Influenza (flu) in Children
Flu is often more severe than a cold and it can really make your child feel sorry for themselves. But there’s plenty of ways you can nurse them back to their usual happy self.
From making sure they get lots of rest, to helping bring down a fever or soothe aches and pains, there’s lots of ways to give your little one the very best care you can.
How do I know if my little one has a cold or flu?
- With a cold, their symptoms, like a runny nose or cough, usually develop gradually.
- Flu can be a lot more severe and your child’s symptoms can be different. So they might get chills or have a rapid fever.
- Flu can come on very quickly and leave your child feeling especially out of sorts.
Look out for these common flu symptoms:
- They have a fever that comes on rapidly
- Aches and pains in their muscles
- They have a headache
- They look or feel very tired
- They have chills
- A dry or chesty cough.
How can I help them feel better?
There’s no cure for flu and it can’t be treated with antibiotics because the cause is a virus, rather than bacteria. But don’t worry, there are lots of ways you can help make your little one feel better. The most important thing is to help make them feel comfortable.
Are they running a fever?
As a parent it can be very worrying if your child has a high temperature (over 37.5°C). But it is very common and often clears up by itself. While it lasts, here are some options:
- Keep them cool – don’t wrap them up too warmly, if they’re in bed, a light sheet should be fine.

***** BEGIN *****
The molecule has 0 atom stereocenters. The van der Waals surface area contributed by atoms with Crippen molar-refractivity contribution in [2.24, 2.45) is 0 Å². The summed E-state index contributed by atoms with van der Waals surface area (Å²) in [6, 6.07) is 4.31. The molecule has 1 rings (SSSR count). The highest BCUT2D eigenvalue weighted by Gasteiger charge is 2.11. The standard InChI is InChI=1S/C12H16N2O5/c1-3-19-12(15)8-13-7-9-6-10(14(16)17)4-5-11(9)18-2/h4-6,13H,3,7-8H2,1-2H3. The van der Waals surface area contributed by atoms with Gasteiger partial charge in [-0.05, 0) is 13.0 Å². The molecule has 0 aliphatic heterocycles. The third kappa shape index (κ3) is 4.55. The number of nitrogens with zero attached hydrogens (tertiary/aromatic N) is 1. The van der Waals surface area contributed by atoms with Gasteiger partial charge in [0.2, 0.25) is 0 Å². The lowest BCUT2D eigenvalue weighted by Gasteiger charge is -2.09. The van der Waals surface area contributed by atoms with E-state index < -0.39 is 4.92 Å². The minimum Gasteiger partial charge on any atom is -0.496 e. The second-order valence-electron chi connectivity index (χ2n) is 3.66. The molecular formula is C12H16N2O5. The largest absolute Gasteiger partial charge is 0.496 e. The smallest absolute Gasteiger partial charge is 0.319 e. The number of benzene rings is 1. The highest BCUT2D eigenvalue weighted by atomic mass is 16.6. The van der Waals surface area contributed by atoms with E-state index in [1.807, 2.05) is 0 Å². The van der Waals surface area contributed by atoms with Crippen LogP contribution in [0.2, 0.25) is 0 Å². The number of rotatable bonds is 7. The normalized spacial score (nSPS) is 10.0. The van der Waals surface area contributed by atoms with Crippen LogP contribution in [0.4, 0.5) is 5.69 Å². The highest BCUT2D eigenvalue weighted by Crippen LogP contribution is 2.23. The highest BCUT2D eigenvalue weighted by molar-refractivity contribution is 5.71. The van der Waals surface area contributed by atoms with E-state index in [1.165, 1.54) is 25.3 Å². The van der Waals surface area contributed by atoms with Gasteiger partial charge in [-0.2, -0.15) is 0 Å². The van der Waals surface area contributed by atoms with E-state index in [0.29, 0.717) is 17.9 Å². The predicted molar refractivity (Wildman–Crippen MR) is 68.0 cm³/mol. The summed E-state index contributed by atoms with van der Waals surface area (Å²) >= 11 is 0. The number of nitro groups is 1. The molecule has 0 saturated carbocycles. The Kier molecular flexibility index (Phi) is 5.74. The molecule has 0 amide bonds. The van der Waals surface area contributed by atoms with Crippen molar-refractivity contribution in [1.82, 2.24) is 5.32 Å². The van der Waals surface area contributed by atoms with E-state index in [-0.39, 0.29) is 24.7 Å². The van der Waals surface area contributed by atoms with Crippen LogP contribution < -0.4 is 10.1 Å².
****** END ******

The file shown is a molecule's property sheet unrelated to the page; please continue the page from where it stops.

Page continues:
- If they are distressed you can use a paracetamol-based medicine, like CALPOL® Infant Suspension or CALPOL® SIXPLUS™ Suspension. It starts to work on a fever in just 15 minutes.
Are they suffering from aches and pains?
Aches and pains can make it hard for your little one to settle and get the rest they need. Here are some options that can help:
A paracetamol-based medicine can provide pain relief, like CALPOL® Infant Suspension. It’s suitable for most babies from 2 months.
Are they 6 years or older? You could try a paracetamol-based medicine for older children, like CALPOL® SIXPLUS™ Suspension.
Do they have a blocked or stuffy nose?
See our tips on clearing a blocked nose, including using a nasal spray.
For older children, chicken soup can be very comforting. It’s a tasty way to help make sure they get enough fluids.
Some more simple tips
- Make sure your child gets plenty of restful sleep.
- Your child might lose their appetite – this should only last a few days. Just let them eat when they are hungry.
- Make sure they have plenty to drink. If they have started eating solid food, offer lots of cool drinks, especially water.
How long will it last?
- Symptoms develop after one to three days.
- Most people feel better within a week.
- They may feel tired for longer.
How long will my little one remain infectious?
- Your little one can start passing flu on to others a day before their symptoms start
- Normally flu remains infectious for a further five or six days after symptoms start but for children this can be longer.
When to call the doctor
When your little one gets the flu, it can be unpleasant but they’ll usually start to feel more like themselves after a few days.
If they’re normally fit and healthy then they should be able to recover at home. If your little one also suffers from a long term condition, such as diabetes for instance, then get in touch with your GP as flu could be more complicated for them.
The information on this page is not exhaustive. You know your child best, if you have any concerns about your child, you should contact your GP.
Fever (high temperature)
When your child suffers from a fever, it can be a sign that their body is fighting off an infection. Make sure you know what to look out for and when a high temperature becomes serious.
Aches & pains
Every child suffers aches and pains as they’re growing up. Find out what might be causing them and what you can do to help.
Contact the HSE
For health advice and reassurance.
1850 24 1850